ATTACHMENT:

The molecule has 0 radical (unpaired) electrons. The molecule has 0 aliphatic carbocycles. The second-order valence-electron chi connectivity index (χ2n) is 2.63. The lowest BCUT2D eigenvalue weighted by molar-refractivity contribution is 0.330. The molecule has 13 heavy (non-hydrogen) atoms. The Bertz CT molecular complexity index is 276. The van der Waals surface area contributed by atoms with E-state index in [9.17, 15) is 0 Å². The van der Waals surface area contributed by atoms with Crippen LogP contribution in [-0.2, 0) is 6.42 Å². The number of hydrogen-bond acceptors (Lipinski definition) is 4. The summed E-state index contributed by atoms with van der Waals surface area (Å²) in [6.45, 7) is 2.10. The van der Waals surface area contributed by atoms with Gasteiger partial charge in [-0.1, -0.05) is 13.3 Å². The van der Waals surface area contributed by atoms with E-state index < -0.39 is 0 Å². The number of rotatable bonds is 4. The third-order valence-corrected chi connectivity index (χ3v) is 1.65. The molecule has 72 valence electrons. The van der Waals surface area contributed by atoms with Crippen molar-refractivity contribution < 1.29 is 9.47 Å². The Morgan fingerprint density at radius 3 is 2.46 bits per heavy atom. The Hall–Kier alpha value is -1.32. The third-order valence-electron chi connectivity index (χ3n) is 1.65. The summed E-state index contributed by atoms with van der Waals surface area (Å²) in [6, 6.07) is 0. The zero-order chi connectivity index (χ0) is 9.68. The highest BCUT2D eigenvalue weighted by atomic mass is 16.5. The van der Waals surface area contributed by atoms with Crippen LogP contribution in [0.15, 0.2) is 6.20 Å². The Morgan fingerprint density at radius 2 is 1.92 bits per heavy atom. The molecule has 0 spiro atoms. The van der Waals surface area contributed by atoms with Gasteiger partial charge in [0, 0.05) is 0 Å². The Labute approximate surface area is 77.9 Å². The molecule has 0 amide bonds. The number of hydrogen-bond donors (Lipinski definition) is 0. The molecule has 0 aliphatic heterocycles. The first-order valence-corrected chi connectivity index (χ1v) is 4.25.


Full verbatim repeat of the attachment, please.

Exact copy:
The molecule has 0 radical (unpaired) electrons. The molecule has 0 aliphatic carbocycles. The second-order valence-electron chi connectivity index (χ2n) is 2.63. The lowest BCUT2D eigenvalue weighted by molar-refractivity contribution is 0.330. The molecule has 13 heavy (non-hydrogen) atoms. The Bertz CT molecular complexity index is 276. The van der Waals surface area contributed by atoms with E-state index in [9.17, 15) is 0 Å². The van der Waals surface area contributed by atoms with Crippen LogP contribution in [-0.2, 0) is 6.42 Å². The number of hydrogen-bond acceptors (Lipinski definition) is 4. The summed E-state index contributed by atoms with van der Waals surface area (Å²) in [6.45, 7) is 2.10. The van der Waals surface area contributed by atoms with Gasteiger partial charge in [-0.1, -0.05) is 13.3 Å². The van der Waals surface area contributed by atoms with E-state index < -0.39 is 0 Å². The number of rotatable bonds is 4. The third-order valence-corrected chi connectivity index (χ3v) is 1.65. The molecule has 72 valence electrons. The van der Waals surface area contributed by atoms with Crippen molar-refractivity contribution < 1.29 is 9.47 Å². The Morgan fingerprint density at radius 3 is 2.46 bits per heavy atom. The Hall–Kier alpha value is -1.32. The third-order valence-electron chi connectivity index (χ3n) is 1.65. The summed E-state index contributed by atoms with van der Waals surface area (Å²) in [6, 6.07) is 0. The zero-order chi connectivity index (χ0) is 9.68. The highest BCUT2D eigenvalue weighted by atomic mass is 16.5. The van der Waals surface area contributed by atoms with Crippen LogP contribution in [0.15, 0.2) is 6.20 Å². The Morgan fingerprint density at radius 2 is 1.92 bits per heavy atom. The molecule has 0 spiro atoms. The van der Waals surface area contributed by atoms with Gasteiger partial charge in [0, 0.05) is 0 Å². The Labute approximate surface area is 77.9 Å². The molecule has 0 amide bonds. The number of hydrogen-bond donors (Lipinski definition) is 0. The molecule has 0 aliphatic heterocycles. The first-order valence-corrected chi connectivity index (χ1v) is 4.25.